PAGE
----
question

johan-granqvist avatar image

Stop charging lifepo4 when battery is full

Hi, I am new to the lifepo4 market but has read a lot about it. In almost all articles about charging it states that you should charge your lifepo4 until its full and then stop charging. But the chargers i have found almost always implement the three stages, bulk, absortion and float (allmost all articles say that you should not float a lifepo4 battery). I am planning to by a battery (not victron) with an external bms with hvc and lvc to cut off loads and charges at certain volts, but i would rather have the charger to sense the voltage and can be programmed to stop charge at a selected level, and use the hvc more like an emergency brake. Is this possible with any not-so-expensive victron charger? Will i encounter any problems if i use the hvc to disconnect the battery from a blue smart charger that is plugged in to AC?

Lithium Batterycharging battery
2 |3000 characters needed characters left characters exceeded

Up to 8 attachments (including images) can be used with a maximum of 190.8 MiB each and 286.6 MiB total.

4 Answers
mvader (Victron Energy) avatar image
mvader (Victron Energy) answered ·

Set float value in the charger low enough, and then it wont “float” the battery.

example: take a lithium battery, fully charge it. Leave it alone for an hour (nothing connected to its terminals)

Now measure the open circuit voltage. Gives a good indication. And will be around 3.37V per cell for lifepo4 = 13.5 V = the recommended “float” voltage.


connecting a charger that is set to that voltage wont charge the battery. What it will do is make for the loads to be powered by the charger; which is what anyone expects: a battery + charger, and then connecting a load, shouldnt result in the battery being discharged.


Above is a bit cryptic english perhaps, but what I’m trying to explain is that what really matters here is looking at the voltage, and understanding what happens when applying a certain voltage onto a battery(cell).


stopping charge can be done by disconnecting or switching off a charger, but you can also do it by having the charger lower its output voltage (to around open circuit voltage).


Explained differently: imagine a system with a battery + constant load of 2 amps. Some sort of lamp or pump or something.


if you’d have a system that would disconnect / disable the charger everytime the battery is full, then you’d be continuously first charging the battery, then charger goes off, then battery is discharged with that load, then at some point charger will be enabled again, chargers the battery full. Disabled again, etc forever.

1 comment
2 |3000 characters needed characters left characters exceeded

Up to 8 attachments (including images) can be used with a maximum of 190.8 MiB each and 286.6 MiB total.

Conclusion: battery will be charging during bulk. Then during absorption (voltage contstant at approx 14.4V) you give the balancers chance to balance. And then after a fixed time of 1 or 2 hrs reduce output voltage = go to the “float” stage.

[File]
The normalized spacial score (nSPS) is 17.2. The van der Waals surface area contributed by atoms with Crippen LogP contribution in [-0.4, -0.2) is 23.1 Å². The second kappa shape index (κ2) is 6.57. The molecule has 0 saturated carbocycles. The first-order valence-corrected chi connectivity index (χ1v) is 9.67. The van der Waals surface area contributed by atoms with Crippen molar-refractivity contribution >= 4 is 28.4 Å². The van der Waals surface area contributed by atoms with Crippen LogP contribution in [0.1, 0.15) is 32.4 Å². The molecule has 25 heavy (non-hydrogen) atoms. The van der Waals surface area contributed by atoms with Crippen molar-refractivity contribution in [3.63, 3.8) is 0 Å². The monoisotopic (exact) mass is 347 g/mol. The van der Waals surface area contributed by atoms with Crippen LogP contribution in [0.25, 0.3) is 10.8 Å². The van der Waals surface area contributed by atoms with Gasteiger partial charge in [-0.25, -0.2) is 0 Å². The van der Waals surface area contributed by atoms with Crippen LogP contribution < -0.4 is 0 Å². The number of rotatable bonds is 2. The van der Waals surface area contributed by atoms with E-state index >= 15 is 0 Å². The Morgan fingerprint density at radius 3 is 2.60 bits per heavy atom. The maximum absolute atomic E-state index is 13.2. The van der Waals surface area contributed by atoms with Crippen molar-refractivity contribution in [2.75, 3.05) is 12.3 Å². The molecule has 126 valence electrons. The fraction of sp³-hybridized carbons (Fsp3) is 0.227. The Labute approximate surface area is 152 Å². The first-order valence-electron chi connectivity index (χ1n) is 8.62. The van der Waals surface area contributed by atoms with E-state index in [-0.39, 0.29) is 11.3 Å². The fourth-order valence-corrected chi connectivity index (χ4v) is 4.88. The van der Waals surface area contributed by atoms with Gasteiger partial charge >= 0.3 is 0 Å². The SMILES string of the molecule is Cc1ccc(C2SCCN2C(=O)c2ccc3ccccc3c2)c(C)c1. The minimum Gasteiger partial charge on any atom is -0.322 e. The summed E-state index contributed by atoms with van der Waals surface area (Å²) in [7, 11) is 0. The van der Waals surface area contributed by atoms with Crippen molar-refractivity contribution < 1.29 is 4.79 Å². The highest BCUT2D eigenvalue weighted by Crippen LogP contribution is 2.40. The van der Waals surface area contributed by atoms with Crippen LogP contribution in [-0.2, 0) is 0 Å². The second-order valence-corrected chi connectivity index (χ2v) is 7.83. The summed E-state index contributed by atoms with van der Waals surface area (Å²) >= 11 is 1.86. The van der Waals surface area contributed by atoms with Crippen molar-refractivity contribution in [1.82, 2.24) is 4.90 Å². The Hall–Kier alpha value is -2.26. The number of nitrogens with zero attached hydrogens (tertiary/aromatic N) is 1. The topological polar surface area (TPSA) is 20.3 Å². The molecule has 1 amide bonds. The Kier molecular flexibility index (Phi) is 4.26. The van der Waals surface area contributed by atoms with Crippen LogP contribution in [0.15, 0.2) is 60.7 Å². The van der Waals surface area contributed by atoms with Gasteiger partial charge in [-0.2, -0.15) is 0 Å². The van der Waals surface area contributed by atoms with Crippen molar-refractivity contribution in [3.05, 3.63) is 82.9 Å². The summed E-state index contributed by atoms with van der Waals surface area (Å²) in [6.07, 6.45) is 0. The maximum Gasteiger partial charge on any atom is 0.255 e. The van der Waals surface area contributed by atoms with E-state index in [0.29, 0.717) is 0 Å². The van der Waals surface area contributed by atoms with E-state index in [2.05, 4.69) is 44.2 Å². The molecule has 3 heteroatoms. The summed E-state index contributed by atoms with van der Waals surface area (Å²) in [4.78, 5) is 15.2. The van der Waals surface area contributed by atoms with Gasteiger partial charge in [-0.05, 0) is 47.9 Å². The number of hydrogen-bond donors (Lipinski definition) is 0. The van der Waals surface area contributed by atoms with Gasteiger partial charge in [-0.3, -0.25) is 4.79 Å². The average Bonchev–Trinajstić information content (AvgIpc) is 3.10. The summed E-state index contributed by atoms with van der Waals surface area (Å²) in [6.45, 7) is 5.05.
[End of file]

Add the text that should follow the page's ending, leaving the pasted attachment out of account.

alan avatar image
alan answered ·

Simply set Absorption time to 1h maximum. This is the lowest setting in all victron charge equipment and the setting victron themselves recommends for their own LiFePo4 batteries and others.


you should never depend on the Bms HVD and LVD as a control method, this is very rough on equipment.
Instead having the LVD and charging limits of the equipment on the inside of the window.

2 |3000 characters needed characters left characters exceeded

Up to 8 attachments (including images) can be used with a maximum of 190.8 MiB each and 286.6 MiB total.

johan-granqvist avatar image
johan-granqvist answered ·

I think i can use the Phoenix charger and control it by the BMS. The Phoenix has a remote on off input. But exactly how is a subject for future investigations

3 comments
2 |3000 characters needed characters left characters exceeded

Up to 8 attachments (including images) can be used with a maximum of 190.8 MiB each and 286.6 MiB total.

You don't need to turn the charger on and off. Just leave it on with the correct float voltage as mvader has said and the battery will never trip HVD. Lifepo4 batteries also don't mind setting at 100% SOC for long periods. If you have a BMS with CAN like FreedomWon or Pylontech you won't need to worry about this as the BMS will tell the charger what charge current it wants.

Lifepo4 batteries DO mind setting at 100% for long periods. It's one of the things that lowers their life. All battery specs that I've seen state to not leave them at 100% and that somewhere between 40-60% SOC is best for optimum life.

In a solar energy system you normally discharge the battery (at least partially) each day (mostly after sunset).

schnema avatar image
schnema answered ·

Hi,


I do have 16 lifepo cells in series. They are connected to a MultiPlus 2 GX. As BMS I use the GWL smart BMS. It will trigger a over- or undervoltage protection. You can programm the MultiPlus Aux 1 and Aux 2 contacts in order to react on the signal.

I have set 56V (16x 3.5V) as chage limit. As my setup is not yet complete, I did not yet discharge the battery. But I can confirm, the Multi stopped the charging process at 56V. The Voltage dropped to 54V and still no recharge. If I am not wrong, this can also be programmed. But for my use case not importat.


Maybe someone else can confirm this or add more informations.


best regards,

Marc

2 |3000 characters needed characters left characters exceeded

Up to 8 attachments (including images) can be used with a maximum of 190.8 MiB each and 286.6 MiB total.